Now as an adult, I’ve adopted a Buddhist economic heritage characterized by modesty and restraint. The early Sangha that gathered around the Buddha was a model of voluntary simplicity. The term “patched robe monk” literally describes the only clothing a monk possessed, a robe patched together from bits of discarded cloth and sewn by hand. Aside from his robe and sandals, a monk’s belongings typically consisted solely in what he could carry on his person –a bowl for alms and a few utensils. Among householders, however, the Buddha actually encouraged a moderate accumulation of wealth, providing it was attained by ethical means in an amount not exceeding one’s needs. What he condemned was hoarding wealth at the expense of others, a constraint that alone limits consumption to a degree that is utterly unknown in the consumer driven economy that characterizes most developed industrial nations today.
If I want to apply the principles of Buddhist economics to my own patterns of consumption, I must learn to distinguish between need and want. The needs of any one person, household, or township are finite, while wants are without limit. Wants reside in the mind, a product of thought, while needs are of the body, consisting of such reasonable necessities as food, clothing, shelter, and medicine. A simple analogy makes the distinction more tangible: wanting to eat is eating when you feel like eating; needing to eat is eating when you’re hungry. It’s a distinction upon which the survival of earth’s delicately balanced ecosystem relies.
In a little mountain valley at the foot of California’s Mt. Shasta, lies Shasta Abbey, a Soto Zen monastery. To enter the Abbey is to enter an economic refuge where the standard of living isn’t measured by the capacity to consume, where needs are distinguished from wants, and an unspoken moratorium on unnecessary consumption is in effect. Working one day in the Abbey kitchen, I was given a crate of lettuce to make ready for inclusion in a salad. It was discarded lettuce thrown out by a market in the nearby village of Mt. Shasta as too far gone for public sale. It was pitiful, a wilted mess that I couldn’t imagine anyone would be asked to eat. But the monk in charge of the kitchen patiently explained to me how to tear away a few of the more blemished outside leaves of the lettuce and put the rest to soak in a large tub to rehydrate. When the lettuce had soaked awhile, I was surprised to see how revived it appeared to be. The leaves had filled out and begun to look like something I might not mind eating. With a few other greens, tomatoes, grated carrot, and parsley from the Abbey garden added, we all sat in the dining hall and ate a perfectly delicious summer salad. It was a great satisfaction to know that we could feed ourselves on what others throw away.
As I write these words on December 1, 2008, the nation and the world has fallen upon a massive global economic recession. The major world stock markets have lost over fifty percent of their value, banks are failing in record numbers, foreclosures on homes are unprecedented, the ranks of the unemployed swell, and the worldwide gross national product shrinks. Admittedly it’s a mess. But instead of trying to buy our way out of it, could we just this once do what nature does so well and try saving our way out of it? In times such as these, the distinction between luxury and necessity reasserts itself, and I’m forced to set aside what I merely want for what I actually need. I recall how I once stood in line outside Vandermast Clothiers, clutching two precious World War II coupons allotted me, one for the purchase of a pair of Levi jeans and another for a pair school shoes. We all kept our place in line, knowing that supplies might run out before our turn came. I can’t help but compare that orderly line of earlier times with the frenzied mob of shoppers who, on the day after Thanksgiving 2008, gathered outside a Long Island Walmart to participate in the nation’s newly instituted shopping spree called Black Friday, and who in their lust for bargains trampled to death a temporary employee who happened to get in the way.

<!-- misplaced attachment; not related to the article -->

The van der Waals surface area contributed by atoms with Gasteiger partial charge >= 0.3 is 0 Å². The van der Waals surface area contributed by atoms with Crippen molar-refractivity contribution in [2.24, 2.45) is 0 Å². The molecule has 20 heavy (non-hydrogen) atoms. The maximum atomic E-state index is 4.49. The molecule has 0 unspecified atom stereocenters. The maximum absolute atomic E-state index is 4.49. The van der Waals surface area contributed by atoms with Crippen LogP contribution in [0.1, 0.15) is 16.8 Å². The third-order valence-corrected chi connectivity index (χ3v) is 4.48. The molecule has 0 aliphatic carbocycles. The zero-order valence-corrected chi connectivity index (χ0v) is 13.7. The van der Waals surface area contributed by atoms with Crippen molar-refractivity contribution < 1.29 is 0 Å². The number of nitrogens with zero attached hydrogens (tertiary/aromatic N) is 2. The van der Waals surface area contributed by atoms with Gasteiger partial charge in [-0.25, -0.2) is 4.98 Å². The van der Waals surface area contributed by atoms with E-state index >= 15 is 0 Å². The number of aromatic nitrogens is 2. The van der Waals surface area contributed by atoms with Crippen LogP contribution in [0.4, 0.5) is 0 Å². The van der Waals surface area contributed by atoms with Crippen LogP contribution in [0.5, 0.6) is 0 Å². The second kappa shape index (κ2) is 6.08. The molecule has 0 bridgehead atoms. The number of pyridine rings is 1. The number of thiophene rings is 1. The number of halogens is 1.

We won’t rescue ourselves from the mess we’re making of things by discounting prices. Getting a top of the line TV for just $599.95 won’t do a thing to prevent the melting of the Arctic ice and the subsequent starvation of the Polar Bear who depends upon the ice as a way to make a living. In the distress and failure of the Polar Bear as of many other species, we humans witness our own distress and failure. In our haste to have and to own, we have taken whatever we’ve wanted from the earth and returned as payment an atmosphere polluted by an excess of greenhouse gases. As the planet warms, we humans are literally purchasing our own demise.
We must change our ways or accept the ruin of ourselves and of the earth upon which we depend. Can we now form among ourselves a modest and sustainable economic community dedicated to lives of voluntary simplification? Can we put aside individual wants so that the needs of all can be met? Can we once again learn to wait our turn in line?